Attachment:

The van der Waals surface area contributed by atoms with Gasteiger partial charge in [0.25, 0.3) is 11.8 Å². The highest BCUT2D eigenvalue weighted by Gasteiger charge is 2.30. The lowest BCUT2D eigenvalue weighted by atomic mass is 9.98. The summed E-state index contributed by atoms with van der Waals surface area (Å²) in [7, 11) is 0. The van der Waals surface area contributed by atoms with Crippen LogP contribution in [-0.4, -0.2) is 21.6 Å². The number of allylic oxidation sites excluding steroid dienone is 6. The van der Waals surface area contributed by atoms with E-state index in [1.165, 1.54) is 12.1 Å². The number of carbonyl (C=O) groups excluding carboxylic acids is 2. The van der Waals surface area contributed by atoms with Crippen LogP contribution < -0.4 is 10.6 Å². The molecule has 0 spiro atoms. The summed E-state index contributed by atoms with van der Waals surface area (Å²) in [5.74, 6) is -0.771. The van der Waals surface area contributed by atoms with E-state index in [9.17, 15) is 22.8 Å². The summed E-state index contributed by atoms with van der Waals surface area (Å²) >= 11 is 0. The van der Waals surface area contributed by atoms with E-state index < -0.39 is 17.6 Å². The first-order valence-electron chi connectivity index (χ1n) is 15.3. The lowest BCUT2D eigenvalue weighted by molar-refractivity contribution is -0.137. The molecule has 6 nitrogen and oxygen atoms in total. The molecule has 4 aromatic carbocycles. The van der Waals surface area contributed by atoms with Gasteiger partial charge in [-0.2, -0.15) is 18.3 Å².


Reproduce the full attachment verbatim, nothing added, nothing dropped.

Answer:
The van der Waals surface area contributed by atoms with Gasteiger partial charge in [0.25, 0.3) is 11.8 Å². The highest BCUT2D eigenvalue weighted by Gasteiger charge is 2.30. The lowest BCUT2D eigenvalue weighted by atomic mass is 9.98. The summed E-state index contributed by atoms with van der Waals surface area (Å²) in [7, 11) is 0. The van der Waals surface area contributed by atoms with Crippen LogP contribution in [-0.4, -0.2) is 21.6 Å². The number of allylic oxidation sites excluding steroid dienone is 6. The van der Waals surface area contributed by atoms with E-state index in [1.165, 1.54) is 12.1 Å². The number of carbonyl (C=O) groups excluding carboxylic acids is 2. The van der Waals surface area contributed by atoms with Crippen LogP contribution < -0.4 is 10.6 Å². The molecule has 0 spiro atoms. The summed E-state index contributed by atoms with van der Waals surface area (Å²) in [5.74, 6) is -0.771. The van der Waals surface area contributed by atoms with E-state index in [9.17, 15) is 22.8 Å². The summed E-state index contributed by atoms with van der Waals surface area (Å²) >= 11 is 0. The van der Waals surface area contributed by atoms with E-state index < -0.39 is 17.6 Å². The first-order valence-electron chi connectivity index (χ1n) is 15.3. The lowest BCUT2D eigenvalue weighted by molar-refractivity contribution is -0.137. The molecule has 6 nitrogen and oxygen atoms in total. The molecule has 4 aromatic carbocycles. The van der Waals surface area contributed by atoms with Gasteiger partial charge in [-0.2, -0.15) is 18.3 Å².